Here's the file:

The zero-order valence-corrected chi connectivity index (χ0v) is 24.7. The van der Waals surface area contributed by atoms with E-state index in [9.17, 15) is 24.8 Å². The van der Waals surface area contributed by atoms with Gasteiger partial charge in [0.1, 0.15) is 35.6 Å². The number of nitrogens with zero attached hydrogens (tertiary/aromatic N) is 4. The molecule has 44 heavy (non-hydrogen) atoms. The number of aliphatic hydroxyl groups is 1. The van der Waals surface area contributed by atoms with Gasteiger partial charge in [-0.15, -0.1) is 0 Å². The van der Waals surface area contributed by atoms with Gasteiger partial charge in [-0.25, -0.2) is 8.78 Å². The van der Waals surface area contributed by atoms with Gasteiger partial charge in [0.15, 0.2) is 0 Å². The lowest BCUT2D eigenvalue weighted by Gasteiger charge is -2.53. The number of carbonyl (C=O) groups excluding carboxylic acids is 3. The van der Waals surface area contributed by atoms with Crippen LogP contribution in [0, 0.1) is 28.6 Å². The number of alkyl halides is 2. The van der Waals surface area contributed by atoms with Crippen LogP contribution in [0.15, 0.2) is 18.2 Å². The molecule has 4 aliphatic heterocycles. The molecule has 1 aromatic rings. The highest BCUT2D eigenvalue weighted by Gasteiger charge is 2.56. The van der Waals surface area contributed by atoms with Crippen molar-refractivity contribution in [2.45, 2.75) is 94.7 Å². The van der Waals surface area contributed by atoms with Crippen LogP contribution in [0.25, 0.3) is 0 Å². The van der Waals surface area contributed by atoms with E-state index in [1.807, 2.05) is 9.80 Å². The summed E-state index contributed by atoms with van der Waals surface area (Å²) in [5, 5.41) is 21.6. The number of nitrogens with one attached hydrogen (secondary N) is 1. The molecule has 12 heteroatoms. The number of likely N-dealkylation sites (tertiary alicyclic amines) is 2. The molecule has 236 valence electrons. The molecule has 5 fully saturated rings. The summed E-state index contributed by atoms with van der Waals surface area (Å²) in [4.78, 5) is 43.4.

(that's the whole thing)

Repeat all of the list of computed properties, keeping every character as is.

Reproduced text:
The zero-order valence-corrected chi connectivity index (χ0v) is 24.7. The van der Waals surface area contributed by atoms with E-state index in [9.17, 15) is 24.8 Å². The van der Waals surface area contributed by atoms with Gasteiger partial charge in [0.1, 0.15) is 35.6 Å². The number of nitrogens with zero attached hydrogens (tertiary/aromatic N) is 4. The molecule has 44 heavy (non-hydrogen) atoms. The number of aliphatic hydroxyl groups is 1. The van der Waals surface area contributed by atoms with Gasteiger partial charge in [-0.15, -0.1) is 0 Å². The van der Waals surface area contributed by atoms with Gasteiger partial charge in [-0.25, -0.2) is 8.78 Å². The van der Waals surface area contributed by atoms with Gasteiger partial charge in [0.15, 0.2) is 0 Å². The lowest BCUT2D eigenvalue weighted by Gasteiger charge is -2.53. The number of carbonyl (C=O) groups excluding carboxylic acids is 3. The van der Waals surface area contributed by atoms with Crippen LogP contribution in [0, 0.1) is 28.6 Å². The number of alkyl halides is 2. The van der Waals surface area contributed by atoms with Crippen LogP contribution in [0.15, 0.2) is 18.2 Å². The molecule has 4 aliphatic heterocycles. The molecule has 1 aromatic rings. The highest BCUT2D eigenvalue weighted by Gasteiger charge is 2.56. The van der Waals surface area contributed by atoms with Crippen molar-refractivity contribution in [2.45, 2.75) is 94.7 Å². The van der Waals surface area contributed by atoms with Crippen LogP contribution in [0.25, 0.3) is 0 Å². The van der Waals surface area contributed by atoms with E-state index in [1.807, 2.05) is 9.80 Å². The summed E-state index contributed by atoms with van der Waals surface area (Å²) in [5, 5.41) is 21.6. The number of nitrogens with one attached hydrogen (secondary N) is 1. The molecule has 12 heteroatoms. The number of likely N-dealkylation sites (tertiary alicyclic amines) is 2. The molecule has 236 valence electrons. The molecule has 5 fully saturated rings. The summed E-state index contributed by atoms with van der Waals surface area (Å²) in [4.78, 5) is 43.4.